Additionally, CNN’s Codianni said the app has been useful to inform her reporting and engage her audience before and after events. Prior to Christie’s town hall on Tuesday, Codianni used Periscope to interview attendees, and afterward, she broadcast an explainer, giving readers a short gist of what the town hall was about. “It’s an easy and a seamless way to connect with a social audience,” Codianni said.

Back in the office, CNN Politics has been using live streaming daily in its coverage with behind-the-scenes looks and chats with reporters. The tools have converted and encouraged any journalist to become a broadcaster without expensive equipment.

The apps have also permeated smaller news networks, even without a corporatewide push. KLBK-TV anchor Collier incorporated them in his news coverage Wednesday night with behind-the-scenes footage and teasing news segments.

"It's going to be interesting in seeing how long [Meerkat] lasts," he said. "I did one test on Meerkat and didn’t like it as much."

Collier sees the live-streaming app as having great potential in reporting breaking news, notably during severe weather events. Periscope also can also be a tool for continued coverage and engagement with viewers when the local broadcasts are cancelled due to other CBS network events.

Canada’s CBC also has been encouraging its reporters to use the app on the field. “We're always looking to give our reporters any and all tools that will help them tell stories in more immediate and immersive ways,” Michael Bolen, the senior producer of social media and trends at CBC News, told Poynter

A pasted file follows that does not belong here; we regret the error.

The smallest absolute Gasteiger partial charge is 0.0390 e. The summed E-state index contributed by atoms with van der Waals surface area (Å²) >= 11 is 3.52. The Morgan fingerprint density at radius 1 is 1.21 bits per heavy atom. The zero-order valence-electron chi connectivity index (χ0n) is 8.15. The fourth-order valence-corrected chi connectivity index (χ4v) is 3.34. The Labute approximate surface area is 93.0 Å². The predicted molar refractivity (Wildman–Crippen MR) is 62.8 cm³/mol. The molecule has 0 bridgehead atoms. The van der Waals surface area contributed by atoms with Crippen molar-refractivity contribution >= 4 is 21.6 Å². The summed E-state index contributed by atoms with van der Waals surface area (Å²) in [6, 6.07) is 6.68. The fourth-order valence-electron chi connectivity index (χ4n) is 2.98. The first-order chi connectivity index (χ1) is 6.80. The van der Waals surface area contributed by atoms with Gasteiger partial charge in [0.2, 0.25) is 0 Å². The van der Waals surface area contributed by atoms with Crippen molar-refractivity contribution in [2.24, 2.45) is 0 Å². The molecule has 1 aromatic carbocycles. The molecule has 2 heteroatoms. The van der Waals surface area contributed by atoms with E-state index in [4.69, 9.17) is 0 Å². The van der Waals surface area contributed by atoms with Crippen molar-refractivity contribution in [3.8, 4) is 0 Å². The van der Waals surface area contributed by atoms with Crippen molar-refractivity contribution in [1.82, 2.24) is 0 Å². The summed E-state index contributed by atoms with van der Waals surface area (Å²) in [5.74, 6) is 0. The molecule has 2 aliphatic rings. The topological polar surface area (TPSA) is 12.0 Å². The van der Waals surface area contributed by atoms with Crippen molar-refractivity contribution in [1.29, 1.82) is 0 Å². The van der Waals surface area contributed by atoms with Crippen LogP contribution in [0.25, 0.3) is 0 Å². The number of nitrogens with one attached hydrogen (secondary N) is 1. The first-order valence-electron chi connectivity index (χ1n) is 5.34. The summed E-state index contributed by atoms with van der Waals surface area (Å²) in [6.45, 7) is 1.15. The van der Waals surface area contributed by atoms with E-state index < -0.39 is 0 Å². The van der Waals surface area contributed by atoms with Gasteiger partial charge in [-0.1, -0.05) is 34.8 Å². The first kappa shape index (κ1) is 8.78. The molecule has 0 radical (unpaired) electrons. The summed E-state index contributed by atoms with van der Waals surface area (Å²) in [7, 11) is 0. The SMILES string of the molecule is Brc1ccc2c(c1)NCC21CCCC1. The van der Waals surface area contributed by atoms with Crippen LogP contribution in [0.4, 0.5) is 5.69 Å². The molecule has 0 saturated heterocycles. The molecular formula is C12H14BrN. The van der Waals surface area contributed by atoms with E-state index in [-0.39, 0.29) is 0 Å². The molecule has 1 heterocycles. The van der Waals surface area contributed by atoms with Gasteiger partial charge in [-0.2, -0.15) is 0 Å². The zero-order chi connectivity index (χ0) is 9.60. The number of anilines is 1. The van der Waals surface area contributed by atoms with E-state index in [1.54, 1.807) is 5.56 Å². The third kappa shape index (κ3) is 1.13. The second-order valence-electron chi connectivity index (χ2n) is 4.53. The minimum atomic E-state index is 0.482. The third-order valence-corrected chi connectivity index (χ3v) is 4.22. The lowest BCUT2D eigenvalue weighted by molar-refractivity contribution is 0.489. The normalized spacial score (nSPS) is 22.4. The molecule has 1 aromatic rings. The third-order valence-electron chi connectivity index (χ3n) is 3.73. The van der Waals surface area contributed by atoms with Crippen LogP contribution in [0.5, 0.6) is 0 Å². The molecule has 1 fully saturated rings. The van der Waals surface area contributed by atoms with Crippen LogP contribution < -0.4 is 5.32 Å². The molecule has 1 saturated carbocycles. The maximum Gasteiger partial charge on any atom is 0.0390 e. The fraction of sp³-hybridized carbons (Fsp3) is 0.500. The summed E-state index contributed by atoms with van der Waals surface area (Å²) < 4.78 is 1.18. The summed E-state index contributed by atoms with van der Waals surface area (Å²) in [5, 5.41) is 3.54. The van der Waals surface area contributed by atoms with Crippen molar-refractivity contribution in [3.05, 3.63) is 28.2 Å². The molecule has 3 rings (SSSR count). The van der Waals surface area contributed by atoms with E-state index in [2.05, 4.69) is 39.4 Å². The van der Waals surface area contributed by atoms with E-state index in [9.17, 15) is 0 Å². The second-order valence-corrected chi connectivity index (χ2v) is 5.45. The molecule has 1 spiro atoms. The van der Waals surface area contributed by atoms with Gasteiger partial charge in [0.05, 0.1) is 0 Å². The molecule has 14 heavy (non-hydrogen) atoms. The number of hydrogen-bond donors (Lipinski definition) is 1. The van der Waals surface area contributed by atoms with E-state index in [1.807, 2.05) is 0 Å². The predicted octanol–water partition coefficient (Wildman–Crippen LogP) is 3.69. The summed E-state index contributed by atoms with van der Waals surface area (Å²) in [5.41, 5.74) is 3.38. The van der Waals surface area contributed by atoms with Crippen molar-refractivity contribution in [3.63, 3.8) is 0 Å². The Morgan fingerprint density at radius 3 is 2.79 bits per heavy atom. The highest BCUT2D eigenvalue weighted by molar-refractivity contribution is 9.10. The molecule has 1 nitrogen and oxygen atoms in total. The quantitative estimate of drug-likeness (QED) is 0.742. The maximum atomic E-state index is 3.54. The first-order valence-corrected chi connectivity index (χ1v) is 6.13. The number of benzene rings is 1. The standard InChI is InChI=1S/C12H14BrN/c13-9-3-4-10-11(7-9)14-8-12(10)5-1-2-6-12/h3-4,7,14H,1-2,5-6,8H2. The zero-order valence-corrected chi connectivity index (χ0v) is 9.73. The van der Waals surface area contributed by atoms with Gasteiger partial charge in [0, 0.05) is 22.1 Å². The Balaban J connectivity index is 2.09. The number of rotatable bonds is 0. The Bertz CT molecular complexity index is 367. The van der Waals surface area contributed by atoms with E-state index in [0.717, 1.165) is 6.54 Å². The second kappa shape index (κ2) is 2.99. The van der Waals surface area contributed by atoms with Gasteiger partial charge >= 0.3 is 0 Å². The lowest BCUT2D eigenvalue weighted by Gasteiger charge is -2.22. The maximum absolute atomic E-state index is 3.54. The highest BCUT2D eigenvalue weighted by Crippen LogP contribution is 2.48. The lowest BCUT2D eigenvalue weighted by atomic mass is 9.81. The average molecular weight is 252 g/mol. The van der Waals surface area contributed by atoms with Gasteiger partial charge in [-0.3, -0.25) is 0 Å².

The CBC used Periscope to live-stream a state of the city address by the mayor of Kitchener, Ontario, last week. CBC reporters have used the app for everything from walking down the street to attending a sports game. And like other networks, the CBC isn’t tying the audience to one app. Instead, the reporters themselves have full control. CBC’s Rosemary Barton gave Meerkat a whirl while conducting a daily politics show.

“We are obsessed with live-streaming,” Julian March, senior vice president of innovation and digital strategy at NBC, told International Business Times.

In fact, in 2013 NBC News acquired an early-stage service for live-streaming from mobile phones called Stringwire. Meerkat and Periscope both integrate comments from viewers that allow broadcasters to immediately respond. That’s a feature that Stringwire doesn’t have -- at least not yet.

“We’re really keen on the different branches of the network experimenting and using all three of them,” March said. “You have to play with them to see what works and what doesn’t.”

March said NBC will be seeing what app the audience is most attracted to. NBC hasn’t set any firm policy yet, but March said it has been testing Periscope at a lunch-hour special. “It’s almost like an A/B test. It’s part of the experimentation," March said. "We’ll see which ones give us the best response."